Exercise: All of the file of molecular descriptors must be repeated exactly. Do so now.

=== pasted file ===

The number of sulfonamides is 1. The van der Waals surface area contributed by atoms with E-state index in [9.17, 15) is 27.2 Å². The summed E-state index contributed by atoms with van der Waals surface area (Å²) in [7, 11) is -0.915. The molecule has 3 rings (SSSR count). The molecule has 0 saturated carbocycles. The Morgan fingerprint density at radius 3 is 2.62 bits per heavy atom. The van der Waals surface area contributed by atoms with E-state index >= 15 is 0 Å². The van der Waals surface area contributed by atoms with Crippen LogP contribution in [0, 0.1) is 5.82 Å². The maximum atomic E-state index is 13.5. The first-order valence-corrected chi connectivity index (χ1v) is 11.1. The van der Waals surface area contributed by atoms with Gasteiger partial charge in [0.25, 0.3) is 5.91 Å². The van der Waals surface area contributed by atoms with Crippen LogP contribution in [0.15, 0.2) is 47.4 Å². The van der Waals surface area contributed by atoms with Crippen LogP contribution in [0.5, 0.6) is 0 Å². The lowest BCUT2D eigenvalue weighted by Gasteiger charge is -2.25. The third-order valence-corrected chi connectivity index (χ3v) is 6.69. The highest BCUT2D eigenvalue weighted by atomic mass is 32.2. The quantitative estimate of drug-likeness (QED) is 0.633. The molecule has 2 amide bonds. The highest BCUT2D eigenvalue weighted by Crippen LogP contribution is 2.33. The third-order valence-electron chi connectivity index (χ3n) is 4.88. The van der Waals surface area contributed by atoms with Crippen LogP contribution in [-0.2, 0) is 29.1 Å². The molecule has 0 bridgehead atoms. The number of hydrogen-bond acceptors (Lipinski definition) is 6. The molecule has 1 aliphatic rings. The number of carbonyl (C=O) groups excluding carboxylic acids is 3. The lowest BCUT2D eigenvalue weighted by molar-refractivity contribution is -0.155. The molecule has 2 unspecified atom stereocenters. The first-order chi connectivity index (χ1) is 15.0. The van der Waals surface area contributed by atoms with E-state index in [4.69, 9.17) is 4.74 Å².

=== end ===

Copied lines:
The number of sulfonamides is 1. The van der Waals surface area contributed by atoms with E-state index in [9.17, 15) is 27.2 Å². The summed E-state index contributed by atoms with van der Waals surface area (Å²) in [7, 11) is -0.915. The molecule has 3 rings (SSSR count). The molecule has 0 saturated carbocycles. The Morgan fingerprint density at radius 3 is 2.62 bits per heavy atom. The van der Waals surface area contributed by atoms with E-state index >= 15 is 0 Å². The van der Waals surface area contributed by atoms with Crippen LogP contribution in [0, 0.1) is 5.82 Å². The maximum atomic E-state index is 13.5. The first-order valence-corrected chi connectivity index (χ1v) is 11.1. The van der Waals surface area contributed by atoms with Gasteiger partial charge in [0.25, 0.3) is 5.91 Å². The van der Waals surface area contributed by atoms with Crippen LogP contribution in [0.15, 0.2) is 47.4 Å². The van der Waals surface area contributed by atoms with Crippen LogP contribution in [0.5, 0.6) is 0 Å². The lowest BCUT2D eigenvalue weighted by Gasteiger charge is -2.25. The third-order valence-corrected chi connectivity index (χ3v) is 6.69. The highest BCUT2D eigenvalue weighted by atomic mass is 32.2. The quantitative estimate of drug-likeness (QED) is 0.633. The molecule has 2 amide bonds. The highest BCUT2D eigenvalue weighted by Crippen LogP contribution is 2.33. The third-order valence-electron chi connectivity index (χ3n) is 4.88. The van der Waals surface area contributed by atoms with Crippen LogP contribution in [-0.2, 0) is 29.1 Å². The molecule has 0 bridgehead atoms. The number of hydrogen-bond acceptors (Lipinski definition) is 6. The molecule has 1 aliphatic rings. The number of carbonyl (C=O) groups excluding carboxylic acids is 3. The lowest BCUT2D eigenvalue weighted by molar-refractivity contribution is -0.155. The molecule has 2 unspecified atom stereocenters. The first-order chi connectivity index (χ1) is 15.0. The van der Waals surface area contributed by atoms with E-state index in [4.69, 9.17) is 4.74 Å².